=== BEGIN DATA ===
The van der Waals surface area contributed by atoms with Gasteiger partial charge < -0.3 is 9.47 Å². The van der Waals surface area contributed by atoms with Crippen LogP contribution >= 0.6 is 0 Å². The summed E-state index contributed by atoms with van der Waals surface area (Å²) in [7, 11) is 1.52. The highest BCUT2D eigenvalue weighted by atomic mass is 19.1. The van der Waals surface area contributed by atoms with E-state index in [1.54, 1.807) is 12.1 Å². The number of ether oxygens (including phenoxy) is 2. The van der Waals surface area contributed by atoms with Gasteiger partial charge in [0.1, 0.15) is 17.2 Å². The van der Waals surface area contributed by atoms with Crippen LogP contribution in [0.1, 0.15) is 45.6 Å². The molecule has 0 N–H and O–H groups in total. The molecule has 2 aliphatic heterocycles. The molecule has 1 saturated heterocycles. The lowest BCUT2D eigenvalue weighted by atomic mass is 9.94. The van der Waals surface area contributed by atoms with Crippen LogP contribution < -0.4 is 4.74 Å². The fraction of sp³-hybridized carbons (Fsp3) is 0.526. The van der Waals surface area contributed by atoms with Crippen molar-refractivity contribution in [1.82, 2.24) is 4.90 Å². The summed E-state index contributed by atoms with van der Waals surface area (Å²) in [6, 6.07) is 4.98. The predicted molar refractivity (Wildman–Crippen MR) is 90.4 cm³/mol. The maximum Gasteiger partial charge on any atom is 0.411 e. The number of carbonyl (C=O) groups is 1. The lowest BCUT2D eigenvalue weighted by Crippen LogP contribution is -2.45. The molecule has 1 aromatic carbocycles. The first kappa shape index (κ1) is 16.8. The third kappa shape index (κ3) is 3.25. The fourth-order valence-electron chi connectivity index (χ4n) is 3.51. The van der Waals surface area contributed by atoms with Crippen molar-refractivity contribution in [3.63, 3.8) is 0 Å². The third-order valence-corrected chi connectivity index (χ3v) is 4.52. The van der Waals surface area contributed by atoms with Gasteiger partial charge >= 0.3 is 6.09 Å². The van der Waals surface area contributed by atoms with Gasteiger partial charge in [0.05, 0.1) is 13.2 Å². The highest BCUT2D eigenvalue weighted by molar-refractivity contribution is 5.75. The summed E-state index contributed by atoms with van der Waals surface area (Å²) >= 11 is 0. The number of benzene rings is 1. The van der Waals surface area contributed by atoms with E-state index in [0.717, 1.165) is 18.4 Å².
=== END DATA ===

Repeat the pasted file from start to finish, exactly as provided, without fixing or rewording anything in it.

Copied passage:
The van der Waals surface area contributed by atoms with Gasteiger partial charge < -0.3 is 9.47 Å². The van der Waals surface area contributed by atoms with Crippen LogP contribution >= 0.6 is 0 Å². The summed E-state index contributed by atoms with van der Waals surface area (Å²) in [7, 11) is 1.52. The highest BCUT2D eigenvalue weighted by atomic mass is 19.1. The van der Waals surface area contributed by atoms with E-state index in [1.54, 1.807) is 12.1 Å². The number of ether oxygens (including phenoxy) is 2. The van der Waals surface area contributed by atoms with Gasteiger partial charge in [0.1, 0.15) is 17.2 Å². The van der Waals surface area contributed by atoms with Crippen LogP contribution in [0.1, 0.15) is 45.6 Å². The molecule has 0 N–H and O–H groups in total. The molecule has 2 aliphatic heterocycles. The molecule has 1 saturated heterocycles. The lowest BCUT2D eigenvalue weighted by atomic mass is 9.94. The van der Waals surface area contributed by atoms with Crippen LogP contribution < -0.4 is 4.74 Å². The fraction of sp³-hybridized carbons (Fsp3) is 0.526. The van der Waals surface area contributed by atoms with Crippen molar-refractivity contribution in [1.82, 2.24) is 4.90 Å². The summed E-state index contributed by atoms with van der Waals surface area (Å²) in [6, 6.07) is 4.98. The predicted molar refractivity (Wildman–Crippen MR) is 90.4 cm³/mol. The maximum Gasteiger partial charge on any atom is 0.411 e. The number of carbonyl (C=O) groups is 1. The lowest BCUT2D eigenvalue weighted by Crippen LogP contribution is -2.45. The molecule has 1 aromatic carbocycles. The first kappa shape index (κ1) is 16.8. The third kappa shape index (κ3) is 3.25. The fourth-order valence-electron chi connectivity index (χ4n) is 3.51. The van der Waals surface area contributed by atoms with Crippen molar-refractivity contribution in [3.63, 3.8) is 0 Å². The third-order valence-corrected chi connectivity index (χ3v) is 4.52. The van der Waals surface area contributed by atoms with Gasteiger partial charge >= 0.3 is 6.09 Å². The van der Waals surface area contributed by atoms with Gasteiger partial charge in [0.05, 0.1) is 13.2 Å². The highest BCUT2D eigenvalue weighted by molar-refractivity contribution is 5.75. The summed E-state index contributed by atoms with van der Waals surface area (Å²) >= 11 is 0. The number of benzene rings is 1. The van der Waals surface area contributed by atoms with E-state index in [0.717, 1.165) is 18.4 Å².